Until recently, Zelnorm, a drug made by Novartis Pharmaceuticals, had been approved for treating both groups of patients. But on March 30, the company pulled it from the market after new data indicated an increased risk of heart attack, stroke and death. Gastroenterologists say the move leaves a gap in treatment options, particularly for treating women with IBS with constipation.
Like anything else, constipation can vary in frequency and severity, and only when it becomes "a real problem" will people need to seek referrals for specialty tests and treatment, Wald said. In fact, he added, most people may find relief on the shelves of their local pharmacy or grocery store. They can try stimulant laxatives or polyethylene glycol, an over-the-counter stool softener. There are also natural stimulants like raisins and prunes.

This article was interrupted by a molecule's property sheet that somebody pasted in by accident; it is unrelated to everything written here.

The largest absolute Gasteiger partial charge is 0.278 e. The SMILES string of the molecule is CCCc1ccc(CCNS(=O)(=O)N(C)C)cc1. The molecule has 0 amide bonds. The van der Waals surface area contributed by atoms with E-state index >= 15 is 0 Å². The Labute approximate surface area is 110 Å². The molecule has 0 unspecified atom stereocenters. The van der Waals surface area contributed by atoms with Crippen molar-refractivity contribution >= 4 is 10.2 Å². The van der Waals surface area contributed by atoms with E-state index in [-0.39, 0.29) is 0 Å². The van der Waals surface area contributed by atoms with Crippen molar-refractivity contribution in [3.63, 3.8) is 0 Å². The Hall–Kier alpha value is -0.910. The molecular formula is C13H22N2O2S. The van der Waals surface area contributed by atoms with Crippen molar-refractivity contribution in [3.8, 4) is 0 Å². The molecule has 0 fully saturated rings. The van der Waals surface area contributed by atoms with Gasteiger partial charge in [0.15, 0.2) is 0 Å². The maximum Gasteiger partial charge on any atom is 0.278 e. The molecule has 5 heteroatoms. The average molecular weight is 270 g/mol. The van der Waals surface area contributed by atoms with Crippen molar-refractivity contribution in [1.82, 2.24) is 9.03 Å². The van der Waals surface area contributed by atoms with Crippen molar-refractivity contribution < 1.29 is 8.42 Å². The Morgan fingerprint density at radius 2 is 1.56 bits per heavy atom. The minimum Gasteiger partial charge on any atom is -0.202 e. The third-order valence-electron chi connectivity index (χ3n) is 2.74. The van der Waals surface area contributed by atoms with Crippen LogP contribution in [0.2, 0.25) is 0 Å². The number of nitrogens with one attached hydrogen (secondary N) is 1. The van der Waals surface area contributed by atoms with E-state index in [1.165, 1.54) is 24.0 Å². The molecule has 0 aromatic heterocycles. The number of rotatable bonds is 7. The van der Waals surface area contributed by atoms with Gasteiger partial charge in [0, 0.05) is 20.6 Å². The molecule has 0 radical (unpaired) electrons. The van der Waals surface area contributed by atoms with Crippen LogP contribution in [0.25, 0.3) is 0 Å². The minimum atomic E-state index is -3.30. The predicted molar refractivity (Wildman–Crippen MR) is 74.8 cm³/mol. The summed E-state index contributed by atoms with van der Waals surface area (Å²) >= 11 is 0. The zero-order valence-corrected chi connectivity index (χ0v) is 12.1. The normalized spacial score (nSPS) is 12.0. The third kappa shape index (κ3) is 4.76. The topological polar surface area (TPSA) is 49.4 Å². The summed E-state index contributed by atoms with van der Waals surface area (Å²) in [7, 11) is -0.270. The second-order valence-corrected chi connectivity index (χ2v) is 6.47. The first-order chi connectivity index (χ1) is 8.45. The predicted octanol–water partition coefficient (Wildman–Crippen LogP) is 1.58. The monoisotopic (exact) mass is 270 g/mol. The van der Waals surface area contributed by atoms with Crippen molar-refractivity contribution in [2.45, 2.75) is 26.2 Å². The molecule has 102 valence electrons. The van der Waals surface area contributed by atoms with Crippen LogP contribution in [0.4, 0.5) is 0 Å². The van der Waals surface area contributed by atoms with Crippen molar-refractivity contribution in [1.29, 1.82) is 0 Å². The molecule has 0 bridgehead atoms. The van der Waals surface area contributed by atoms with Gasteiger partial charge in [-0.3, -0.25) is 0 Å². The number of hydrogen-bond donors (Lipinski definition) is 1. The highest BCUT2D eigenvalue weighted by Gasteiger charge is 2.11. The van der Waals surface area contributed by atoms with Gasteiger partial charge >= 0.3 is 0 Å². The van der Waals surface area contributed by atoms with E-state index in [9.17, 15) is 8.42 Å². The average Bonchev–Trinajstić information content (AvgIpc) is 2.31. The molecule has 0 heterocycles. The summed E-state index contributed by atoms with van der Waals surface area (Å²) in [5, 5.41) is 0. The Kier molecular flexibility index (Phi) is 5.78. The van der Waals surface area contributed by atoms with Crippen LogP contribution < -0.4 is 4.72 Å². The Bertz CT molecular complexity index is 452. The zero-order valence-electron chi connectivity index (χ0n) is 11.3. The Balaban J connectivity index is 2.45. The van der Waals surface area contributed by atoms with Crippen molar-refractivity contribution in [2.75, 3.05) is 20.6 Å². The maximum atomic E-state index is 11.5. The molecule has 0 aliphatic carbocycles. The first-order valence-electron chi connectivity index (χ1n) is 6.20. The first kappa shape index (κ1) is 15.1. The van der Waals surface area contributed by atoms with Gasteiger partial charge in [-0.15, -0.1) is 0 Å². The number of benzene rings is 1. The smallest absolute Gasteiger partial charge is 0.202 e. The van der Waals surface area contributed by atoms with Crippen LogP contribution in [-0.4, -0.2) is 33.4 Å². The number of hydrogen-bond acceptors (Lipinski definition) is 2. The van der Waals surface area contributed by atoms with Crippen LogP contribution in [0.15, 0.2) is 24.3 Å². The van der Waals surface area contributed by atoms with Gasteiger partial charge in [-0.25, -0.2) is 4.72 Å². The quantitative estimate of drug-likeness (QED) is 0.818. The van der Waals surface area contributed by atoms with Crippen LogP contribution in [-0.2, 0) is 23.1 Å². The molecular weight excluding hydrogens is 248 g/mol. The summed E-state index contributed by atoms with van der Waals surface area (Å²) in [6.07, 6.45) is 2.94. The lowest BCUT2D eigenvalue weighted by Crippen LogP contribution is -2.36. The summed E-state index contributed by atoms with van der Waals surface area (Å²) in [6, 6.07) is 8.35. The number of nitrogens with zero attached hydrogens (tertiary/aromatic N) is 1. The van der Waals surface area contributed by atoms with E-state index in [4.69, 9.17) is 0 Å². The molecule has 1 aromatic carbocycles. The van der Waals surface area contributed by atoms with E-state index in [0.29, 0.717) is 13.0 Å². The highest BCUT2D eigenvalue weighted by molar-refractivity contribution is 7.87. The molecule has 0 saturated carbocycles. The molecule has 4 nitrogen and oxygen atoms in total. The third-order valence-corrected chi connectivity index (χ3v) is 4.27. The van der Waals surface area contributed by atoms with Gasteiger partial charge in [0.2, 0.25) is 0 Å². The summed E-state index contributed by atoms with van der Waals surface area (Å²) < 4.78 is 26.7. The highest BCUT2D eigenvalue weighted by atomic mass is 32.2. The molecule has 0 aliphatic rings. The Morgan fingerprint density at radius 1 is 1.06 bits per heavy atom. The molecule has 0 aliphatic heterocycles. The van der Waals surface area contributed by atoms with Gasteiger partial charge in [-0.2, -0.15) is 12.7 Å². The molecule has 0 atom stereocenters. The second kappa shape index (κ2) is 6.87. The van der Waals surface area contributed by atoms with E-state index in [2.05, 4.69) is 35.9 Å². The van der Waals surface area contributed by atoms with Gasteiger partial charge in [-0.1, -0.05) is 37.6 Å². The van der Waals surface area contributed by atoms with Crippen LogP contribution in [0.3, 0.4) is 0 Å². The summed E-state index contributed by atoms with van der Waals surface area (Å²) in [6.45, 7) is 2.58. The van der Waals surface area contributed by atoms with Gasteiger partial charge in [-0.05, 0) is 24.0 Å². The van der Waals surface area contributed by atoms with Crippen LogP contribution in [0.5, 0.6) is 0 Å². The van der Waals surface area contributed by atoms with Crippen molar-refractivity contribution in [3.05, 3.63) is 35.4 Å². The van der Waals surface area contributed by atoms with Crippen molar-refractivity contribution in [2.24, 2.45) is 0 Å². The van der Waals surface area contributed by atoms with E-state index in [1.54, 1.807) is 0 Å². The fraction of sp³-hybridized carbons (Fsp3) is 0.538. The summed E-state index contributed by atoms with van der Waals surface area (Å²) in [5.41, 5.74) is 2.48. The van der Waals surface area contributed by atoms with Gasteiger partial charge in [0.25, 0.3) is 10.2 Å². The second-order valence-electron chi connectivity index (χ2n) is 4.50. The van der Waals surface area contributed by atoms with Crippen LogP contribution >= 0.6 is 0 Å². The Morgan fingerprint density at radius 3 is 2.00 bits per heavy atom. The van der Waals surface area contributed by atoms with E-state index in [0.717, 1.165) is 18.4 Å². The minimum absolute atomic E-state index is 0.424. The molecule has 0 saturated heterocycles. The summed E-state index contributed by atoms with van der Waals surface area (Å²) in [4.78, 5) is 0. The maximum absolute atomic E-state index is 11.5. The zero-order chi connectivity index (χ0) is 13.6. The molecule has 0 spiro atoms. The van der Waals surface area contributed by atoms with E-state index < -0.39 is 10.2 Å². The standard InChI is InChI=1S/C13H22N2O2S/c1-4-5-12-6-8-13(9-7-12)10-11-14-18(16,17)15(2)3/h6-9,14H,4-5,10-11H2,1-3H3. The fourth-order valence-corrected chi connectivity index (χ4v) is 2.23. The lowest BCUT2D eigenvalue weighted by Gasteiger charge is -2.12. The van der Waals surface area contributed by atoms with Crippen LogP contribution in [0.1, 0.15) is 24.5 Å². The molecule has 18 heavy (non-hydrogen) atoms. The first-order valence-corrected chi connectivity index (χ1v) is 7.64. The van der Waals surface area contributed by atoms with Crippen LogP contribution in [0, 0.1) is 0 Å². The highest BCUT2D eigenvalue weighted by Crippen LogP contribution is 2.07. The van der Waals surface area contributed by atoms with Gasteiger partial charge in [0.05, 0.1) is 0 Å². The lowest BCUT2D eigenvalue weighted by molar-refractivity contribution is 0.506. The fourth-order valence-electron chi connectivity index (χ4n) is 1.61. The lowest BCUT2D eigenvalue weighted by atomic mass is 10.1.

And there's always fiber.
"Diet doesn't work in every scenario," Rao said, "but for occasional constipation, that is the group that I think diet will be effective for."
For more on constipation, visit the American Gastroenterological Association.
SOURCES: Arnold Wald, M.D., professor of medicine, section of gastroenterology and hepatology, University of Wisconsin, Madison; Satish S.C. Rao, M.D., Ph.D., professor of internal medicine and director, neurogastroenterology and gastrointestinal motility, University of Iowa, Iowa City; Henry P. Parkman, M.D., professor of medicine and director, GI Motility Laboratory, Temple University School of Medicine, Philadelphia; American Society of Colon and Rectal Surgeons, Arlington Heights, Ill.; National Institute of Diabetes and Digestive and Kidney Diseases, Bethesda, Md.; March 2007, '/>"/>
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